Order of International Relations

The theory of international relations (IR) aims at providing conceptual models on which IR can be understood and analyzed in the understanding of happenings around the world. All the theories are essential and reductive on different extents and rely on different group of assumptions. The usefulness of an international theory is determined by the assumptions that are made in relying on it. Normally theories of international relations are either positivist or reflectivist, depending on whether they focus on state level analysis or on expanded meanings of security. There are many theories in this regard such as Constructivism, Marxism and Institutionalism other than the two most widely used theories, which are Realism and Liberalism. Constructivism too is gaining popularity amongst nations in recent times in view of the Marxist bend to it.

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Realism best explains the relative degree of order in international relations since it involves the making of certain assumptions, which enable the system to work effectively in coming to concrete decisions without the interference of other agencies. Primarily it is assumed that the sovereign states and not other agencies are the main decision takers in international relations. Hence the governments of states are directly in competition with each other without any third party involvement. Realism in this context empowers the state into holding on to its own fundamental principles and identity in acting as a rational autonomous entity to pursue its interests in maintaining and ensuring its own safety in the quest for survival and sovereignty. The bargaining and negotiation abilities are directly dependent on the resources of the state and its power in this regard has a direct bearing on the ensuing deliberations and conclusions and decisions arrived at. This enables the more affluent and powerful state to leverage its strengths into deriving the desired results.

In this regard the theory of Liberalism is tilted towards idealism and primarily advocates that a state should pursue its foreign policy by making its internal political philosophies and ideologies as a means while involved in deliberations relating to international relations and foreign policy. Followers of this theory advocate that it is better for a state to give priority to the state preferences rather than its capability in deciding the kind of stand to be taken in international relations. Such preferences depend on the type of government, economic systems and culture prevailing in the state. This is in contrast to the theory of Realism, which does not consider flexibility in terms of interaction between states on issues of politics and security. Liberalism entails considerations on economical and cultural factors also such as propagating the culture of the country through films and cultural exchange programs. An advantage of Liberalism is that cooperating on social and cultural grounds and advocating interdependence amongst states can achieve peace and a feeling of harmony.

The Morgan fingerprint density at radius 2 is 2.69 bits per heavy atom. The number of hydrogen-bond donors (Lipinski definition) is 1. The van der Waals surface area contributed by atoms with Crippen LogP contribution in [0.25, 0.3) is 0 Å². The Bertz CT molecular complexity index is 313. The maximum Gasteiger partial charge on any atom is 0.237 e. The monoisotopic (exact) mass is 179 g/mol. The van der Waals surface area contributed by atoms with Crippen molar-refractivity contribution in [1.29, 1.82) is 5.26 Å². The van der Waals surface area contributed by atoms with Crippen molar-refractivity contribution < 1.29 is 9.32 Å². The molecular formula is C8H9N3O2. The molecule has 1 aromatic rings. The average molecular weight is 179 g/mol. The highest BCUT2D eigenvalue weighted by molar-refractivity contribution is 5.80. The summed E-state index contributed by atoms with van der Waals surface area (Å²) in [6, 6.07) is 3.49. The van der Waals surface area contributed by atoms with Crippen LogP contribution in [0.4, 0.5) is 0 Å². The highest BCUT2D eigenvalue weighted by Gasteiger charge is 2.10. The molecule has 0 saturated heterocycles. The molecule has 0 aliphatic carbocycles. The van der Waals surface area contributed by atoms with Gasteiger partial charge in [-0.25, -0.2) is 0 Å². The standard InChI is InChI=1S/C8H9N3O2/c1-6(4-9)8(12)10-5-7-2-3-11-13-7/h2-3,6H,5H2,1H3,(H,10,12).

However it is better to pursue a policy of Realism in international relations since the bargaining power and negotiation strengths of a state essentially accrue from its competencies and all other factors are secondary. The financial strength and other capabilities of the state give it immense power in tilting the scales in its favor and is most favorable to exploit in the international arena where it is the strengths of the nation that determines its bargaining power. A third theory which is often used by states is that of Constructivism which relies on the importance of ideas in influencing international relations by appealing to the state’s threats, goals, identities, fears and such factors as influencing the interests of states in deciding the outcome of the discussions. However such ideals are not relevant to the economic and social structure in most countries and are used only amongst communist countries while deliberating on international relations.

References

  1. Cynthia Weber, International Relations Theory. A Critical Introduction, 2nd edition, 2005, Routledge
  2. Scott Burchill, Richard Devetak Theories of International Relations, 2001, Palgrave Macmillan
  3. Stephen M Walt, International Relations: One World, Many Theories, Foreign Policy Number 110, Carnegie Endowment for International Peace
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